Caption: Runners on the way to the boxes and some punters will already be taking their own steps to avoid the on-air media selections. (Photo: BlueStream Pictures)

Betting analyst MATT McCANN offers advice on successfully navigating Puntersland

I have a few mates within the industry who rightly consider themselves to be knowledgeable about the greyhound game, but it always makes me laugh to hear about some of the measures they take to avoid the rapid-fire assessments from media personalities on television as the dogs approach the start.

I suppose they deem this extra service to the punting public as basically interference to their own evaluations.

Standard methods such as muting the sound to avoid ‘mocking’ have been bested in recent times by one gentleman who employed the additional drastic step of blocking the displayed selections from a certain commentator, in the bottom left corner of the screen, with cardboard and electrical tape!

I can understand at least some of the apprehension regarding trackside touting if the ‘air-time’ tip happens to be the same dog that you have already invested your ‘hard earned’ on, because the influence that these in-house tipping experts have on established books is simply astounding and ultimately leaves you well and truly at the mercy of the ‘overs’ god, a scenario that rarely ends with good fortune!

The poor old on-track pundit cannot gain favor even if they manage to go around the runner that my mates have selected because the same late push for a dog ‘on the air’, regardless of the wisdom behind the actual selection, will still crush fixed odds betting and it can then work the other way, sending the price of rival runners back out the gate and sometimes rendering any early shopping as useless. A situation that my friends find very difficult to accept and holding only one individual as accountable.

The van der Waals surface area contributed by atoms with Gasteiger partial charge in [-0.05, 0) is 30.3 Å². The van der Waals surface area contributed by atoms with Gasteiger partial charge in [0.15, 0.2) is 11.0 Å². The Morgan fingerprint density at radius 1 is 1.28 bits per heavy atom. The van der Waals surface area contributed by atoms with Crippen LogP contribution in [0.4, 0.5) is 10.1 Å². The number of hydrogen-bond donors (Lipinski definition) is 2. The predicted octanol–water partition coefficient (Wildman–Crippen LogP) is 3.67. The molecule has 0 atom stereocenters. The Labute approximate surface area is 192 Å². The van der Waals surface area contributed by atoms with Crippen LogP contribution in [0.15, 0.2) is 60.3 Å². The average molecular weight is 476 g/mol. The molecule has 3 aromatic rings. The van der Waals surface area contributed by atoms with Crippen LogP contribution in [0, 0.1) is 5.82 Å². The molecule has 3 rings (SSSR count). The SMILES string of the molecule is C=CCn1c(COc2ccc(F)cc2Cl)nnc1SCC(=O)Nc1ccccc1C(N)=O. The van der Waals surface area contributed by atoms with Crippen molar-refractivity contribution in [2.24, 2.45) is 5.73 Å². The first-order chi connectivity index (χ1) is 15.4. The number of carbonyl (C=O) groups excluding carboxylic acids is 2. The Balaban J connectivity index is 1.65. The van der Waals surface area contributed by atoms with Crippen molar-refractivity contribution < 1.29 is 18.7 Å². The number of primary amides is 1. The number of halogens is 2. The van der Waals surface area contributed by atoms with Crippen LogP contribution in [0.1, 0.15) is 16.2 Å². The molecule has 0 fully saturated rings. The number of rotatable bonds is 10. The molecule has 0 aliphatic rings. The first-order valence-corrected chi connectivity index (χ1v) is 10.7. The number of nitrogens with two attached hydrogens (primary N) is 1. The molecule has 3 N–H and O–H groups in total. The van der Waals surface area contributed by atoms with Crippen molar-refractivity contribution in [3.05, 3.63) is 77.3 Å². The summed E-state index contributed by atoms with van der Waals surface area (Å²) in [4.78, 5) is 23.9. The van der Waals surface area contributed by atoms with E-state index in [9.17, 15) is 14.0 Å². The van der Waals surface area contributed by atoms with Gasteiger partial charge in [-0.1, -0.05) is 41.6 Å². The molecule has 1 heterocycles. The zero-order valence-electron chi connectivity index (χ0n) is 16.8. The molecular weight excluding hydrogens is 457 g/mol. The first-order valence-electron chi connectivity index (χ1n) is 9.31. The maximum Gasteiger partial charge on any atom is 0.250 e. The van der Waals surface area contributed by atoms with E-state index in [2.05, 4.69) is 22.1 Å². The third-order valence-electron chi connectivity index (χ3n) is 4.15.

It is often a case of ‘damned if they do, damned if they don’t’ for the public tipster!

If the truth be told, with plenty of retail money active on a high-profile meeting, it is not uncommon for a runner, heavily spruiked within media circles, to bend a book completely out of shape with price sensitivity a forgotten factor.

Amazingly, I have also noticed that on-air commentary, right on jump time, can also sway activity on betting exchanges; an incredible reaction given that the core philosophy of these platforms is mass opinion gradually converting into a solid, reliable price point, yet we have a situation in which a singular theory can alter, or at the very least, dent the structure of respected sites that many corporate bookies regard as a gospel reference.   

Instead of chastising the work or accuracy of broadcasting people within the greyhound racing industry, I prefer to see them for what they are; a select group tasked with driving turnover.

Depending on who is in the chair, their tips can often be succinct while at other times there is no doubt that their leads lack substance and worse still, any form of market advantage for followers. That said, they are asked to find the winner of every race so the upside for greyhound punters can be found by looking outside the square; daring to predict what the scribes are most likely themselves to predict and finding an angle from a form perspective with far greater depth than one to two sentences as the dogs enter the boxes.